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Amid Meltdown, Barak Stays Cool --and Plans for Domestic Agenda

September 12, 2000|MARY CURTIUS | TIMES STAFF WRITER

JERUSALEM — Just sixteen months ago, newly elected Prime Minister Ehud Barak thrilled Israelis with his vision of achieving a quick end to the Arab-Israeli conflict. Today, he is having a hard time even convincing them it would be a good idea to allow buses to run on the Sabbath.

Barak returned from a weeklong trip to New York on Monday to a grim political situation. His efforts to achieve a peace agreement with the Palestinians have foundered on the question of sovereignty over Jerusalem. His minority government seems to have little hope of surviving long after Israel's Knesset, or parliament, reconvenes in October. Leaders of his own Labor Party have attacked him publicly for what they say is his erratic political maneuvering.

He dispatched a Cabinet member Monday to discuss a possible coalition with Ariel Sharon, leader of the right-wing Likud Party--the latest development in a political flirtation that Barak's left-wing allies have bitterly criticized.

Even Leah Rabin, the widow of slain Prime Minister Yitzhak Rabin, has publicly flayed Barak, her husband's protege.

Her husband, she told an interviewer while Barak was still in New York, must be "spinning in his grave" over Barak's willingness to make concessions to the Palestinians on Jerusalem.

Through it all, Barak has seemed unflappable, almost cheerful.

"I'm not sure whether her husband really spins in his grave as a result of what I'm doing," Barak coolly responded to ABC's Sam Donaldson when asked about Rabin's comments.

The prime minister's calm in the political crisis "is a riddle to me, a puzzle," said Rabbi Yehuda Gilad, a member of Meimad, a moderate Orthodox party that is the only religious party still in Barak's government. "He is a very strong person."

Many of Barak's political problems, Gilad said, are of his own making.

"He has had some great achievements in the economy and with the withdrawal from Lebanon," he said. "He would have had more support for his other ideas if he had pursued them in a more sensitive way. It is very sad for me."

Political commentators have said that Barak's fate now rests in the hands of Palestinian Authority President Yasser Arafat, a man with whom Barak's relations have been icy and with whom he has not met since the Camp David peace summit collapsed in July.

Both sides have agreed to engage in intensive negotiations during the next several weeks in an attempt to achieve a breakthrough.

If Arafat also agrees to compromise on the question of sovereignty over Jerusalem, Barak has said, it will still be possible to achieve a final peace agreement with the Palestinians this fall. The prime minister has said he is confident that he could win in early elections if he put a peace accord with the Palestinians before the electorate.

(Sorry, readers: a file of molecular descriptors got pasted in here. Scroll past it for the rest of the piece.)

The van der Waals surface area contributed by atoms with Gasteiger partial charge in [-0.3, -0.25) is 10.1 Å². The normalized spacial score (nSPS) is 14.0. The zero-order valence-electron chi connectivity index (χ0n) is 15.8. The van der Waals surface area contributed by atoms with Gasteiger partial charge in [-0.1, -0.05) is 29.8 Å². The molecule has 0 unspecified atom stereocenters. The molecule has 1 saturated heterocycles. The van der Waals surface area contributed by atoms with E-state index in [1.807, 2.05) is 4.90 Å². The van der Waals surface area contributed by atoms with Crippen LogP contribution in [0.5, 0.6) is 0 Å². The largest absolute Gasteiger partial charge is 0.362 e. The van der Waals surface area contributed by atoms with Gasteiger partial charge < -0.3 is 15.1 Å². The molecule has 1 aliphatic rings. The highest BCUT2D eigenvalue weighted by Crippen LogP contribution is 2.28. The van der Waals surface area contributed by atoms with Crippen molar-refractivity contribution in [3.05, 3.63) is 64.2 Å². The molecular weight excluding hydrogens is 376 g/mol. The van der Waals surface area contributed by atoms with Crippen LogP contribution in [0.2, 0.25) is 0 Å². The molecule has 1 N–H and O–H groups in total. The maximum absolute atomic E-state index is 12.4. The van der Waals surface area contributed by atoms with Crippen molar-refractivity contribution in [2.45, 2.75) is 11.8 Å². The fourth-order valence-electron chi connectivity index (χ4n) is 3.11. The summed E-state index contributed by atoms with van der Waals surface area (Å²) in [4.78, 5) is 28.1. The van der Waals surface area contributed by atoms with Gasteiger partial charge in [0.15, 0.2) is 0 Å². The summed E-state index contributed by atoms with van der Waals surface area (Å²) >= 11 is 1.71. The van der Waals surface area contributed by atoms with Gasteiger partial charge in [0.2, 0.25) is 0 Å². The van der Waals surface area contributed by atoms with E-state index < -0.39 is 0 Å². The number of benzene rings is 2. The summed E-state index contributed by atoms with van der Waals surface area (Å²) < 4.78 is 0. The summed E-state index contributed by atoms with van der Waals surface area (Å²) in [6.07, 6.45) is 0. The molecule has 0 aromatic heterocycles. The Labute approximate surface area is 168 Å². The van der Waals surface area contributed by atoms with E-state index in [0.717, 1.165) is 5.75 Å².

But with prospects for an agreement fading, Barak is actively exploring the possibility of forming a government with Likud that would turn away from peacemaking efforts and devote itself to implementing a controversial domestic agenda. The prime minister has promised to work for the enactment of a constitution, which Israel has never had; for the institution of civil marriage; for the drafting of ultra-Orthodox religious students into the army; and for the running of buses on the Jewish Sabbath.

Many of the measures of what Barak is calling his "civic agenda" are anathema to the Orthodox religious parties. But they are attractive to Russian immigrants, many of whom are secular and helped elect Barak. Recent public opinion polls have indicated that Russian immigrant voters are deserting him in massive numbers over the question of concessions to the Palestinians.

Barak has said he believes that a government that brought together Labor and Likud with some other secular parties would have the best chance of implementing an agenda of social reform. He sent Communications Minister Binyamin Ben-Eliezer to dine with Sharon at the Likud leader's ranch in southern Israel on Monday night to discuss coalition prospects.

Sharon told reporters before the meeting that the two would discuss only a timetable for holding early elections, but pundits were betting that Sharon would at least hear out Barak's proposition. Barak's interest has divided Likud, with some members urging Sharon to reject it outright and others arguing that a unity government might be workable.

"I have no doubt that Ariel Sharon will make it clear to Minister Ben-Eliezer . . . that Ehud Barak has no partner to the strange ideas he keeps raising every day, to his worrying and dangerous ideas," Knesset member Limor Livnat of Likud told Israel Radio on Monday. "The Likud will be no partner to all this, and we are going ahead in preparing for early elections."

But Michael Eitan, another Likud Knesset member, said he welcomes Barak's overtures.

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